Better yet, the Beltline might create a sort of frame for Atlanta's urban core. If planners did it right, the loop would lay rough boundaries between traditional neighborhoods outside and a dense "big city" center inside. Imagine the kind of vertical growth we're now getting in Midtown and around Centennial Olympic Park spread across the center city -- nightlife, cultural institutions, midrises and high-rises from Huff Road to Ralph David Abernathy Avenue. Leafy neighborhoods like Grant Park and the West End need not feel threatened; they'd just have more exciting things around them.
And the density would spur more transit projects. Pretty soon, trolleys might be crisscrossing the Beltline, and each other, to carry people into and around the city center. Over time, the Beltline's weakest link, transit, might become its greatest benefit.
Don't sell your car tomorrow, though. An endless number of practical questions remain.
Some have to do with how the Beltline will be managed. Do we really expect a city so inept at the simple stuff to handle a $2 billion project over 25 years? Won't that money just end up a cash cow for developers?
The toughest questions are about transit. Would it include buses, trolleys or speedy (but expensive) light rail? If some parts of the loop won't draw passengers, would it really make sense to spend millions trying to close the transit line into a neat circle?
Some worry that the Beltline's being rushed through City Council without enough public meetings. Beltline advocates such as former Council President Cathy Woolard and Beltline Partnership chief Ray Weeks argue that land along the loop isn't getting any cheaper. It'd be foolish, they say, not to buy it as soon as possible.
Weeks and Woolard insist that before all the questions are answered, the city, Fulton County and the Atlanta School Board must approve a key part of the project's financing. If the financing scheme, which is based on creating a 6,109-acre "tax allocation district" along the loop, isn't OK'd quickly, they argue, momentum will be lost and a once-in-a-city's-lifetime project might die.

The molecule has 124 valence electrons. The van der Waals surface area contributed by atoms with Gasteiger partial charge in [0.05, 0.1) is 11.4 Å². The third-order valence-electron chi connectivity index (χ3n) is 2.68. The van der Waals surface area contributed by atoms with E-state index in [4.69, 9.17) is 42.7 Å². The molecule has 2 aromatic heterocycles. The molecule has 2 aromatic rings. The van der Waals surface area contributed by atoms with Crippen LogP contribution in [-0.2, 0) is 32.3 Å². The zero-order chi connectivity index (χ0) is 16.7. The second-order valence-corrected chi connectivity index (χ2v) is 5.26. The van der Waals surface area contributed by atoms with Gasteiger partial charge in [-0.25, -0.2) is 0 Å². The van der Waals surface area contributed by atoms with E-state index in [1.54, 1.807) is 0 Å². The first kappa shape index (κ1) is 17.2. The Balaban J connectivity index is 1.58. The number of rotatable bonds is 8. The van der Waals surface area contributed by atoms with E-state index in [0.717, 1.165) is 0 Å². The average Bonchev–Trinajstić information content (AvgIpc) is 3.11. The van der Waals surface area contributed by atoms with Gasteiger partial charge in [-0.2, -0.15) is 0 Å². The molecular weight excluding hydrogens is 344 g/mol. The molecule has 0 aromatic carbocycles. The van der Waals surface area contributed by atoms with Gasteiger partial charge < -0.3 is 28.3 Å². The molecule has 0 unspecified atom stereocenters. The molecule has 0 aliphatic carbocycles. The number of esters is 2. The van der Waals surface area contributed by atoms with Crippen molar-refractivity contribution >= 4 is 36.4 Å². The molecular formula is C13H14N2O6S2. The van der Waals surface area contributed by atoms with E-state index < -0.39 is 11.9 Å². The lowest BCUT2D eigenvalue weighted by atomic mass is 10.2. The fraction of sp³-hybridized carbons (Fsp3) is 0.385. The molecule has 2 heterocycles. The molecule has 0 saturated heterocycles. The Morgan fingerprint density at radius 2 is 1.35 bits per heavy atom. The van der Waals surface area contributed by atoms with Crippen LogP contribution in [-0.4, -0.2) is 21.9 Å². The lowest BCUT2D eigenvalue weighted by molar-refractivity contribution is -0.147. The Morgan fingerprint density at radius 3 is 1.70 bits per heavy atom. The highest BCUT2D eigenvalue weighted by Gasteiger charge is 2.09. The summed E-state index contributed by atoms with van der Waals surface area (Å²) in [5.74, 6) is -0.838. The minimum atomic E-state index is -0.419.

That argument is both maddening and compelling -- maddening because it seems we really ought to have a better sense of what we're getting before we buy it, and compelling because now really does seem to be the Beltline's moment.
Bottom line, though, the stars are aligned for a visionary project. Anyone who knows Atlanta politics understands that such constellations are fleeting and unpredictable.
There will be many difficult decisions in the Beltline's future. But a "yes" vote on the tax allocation district should be an easy one.
Reason one is that it's not a tax increase. The TAD would require that the portion of property tax revenue coming from the increasing value of property within the district goes toward Beltline projects. The idea is that the tax revenue can be used to pay back bonds issued to buy land or build parks or create a transit line.
Reason two is that it leaves an easy escape route. City Council still would be able to block spending on specific Beltline projects by rejecting bond issues that would pay for those projects. And, should City Council desire it, there can be plenty of room for more public input at that stage in the process.
Reason three is that it keeps the project alive. And, surely, this project is promising enough to meet that standard.
Approve the TAD. This is the easy part.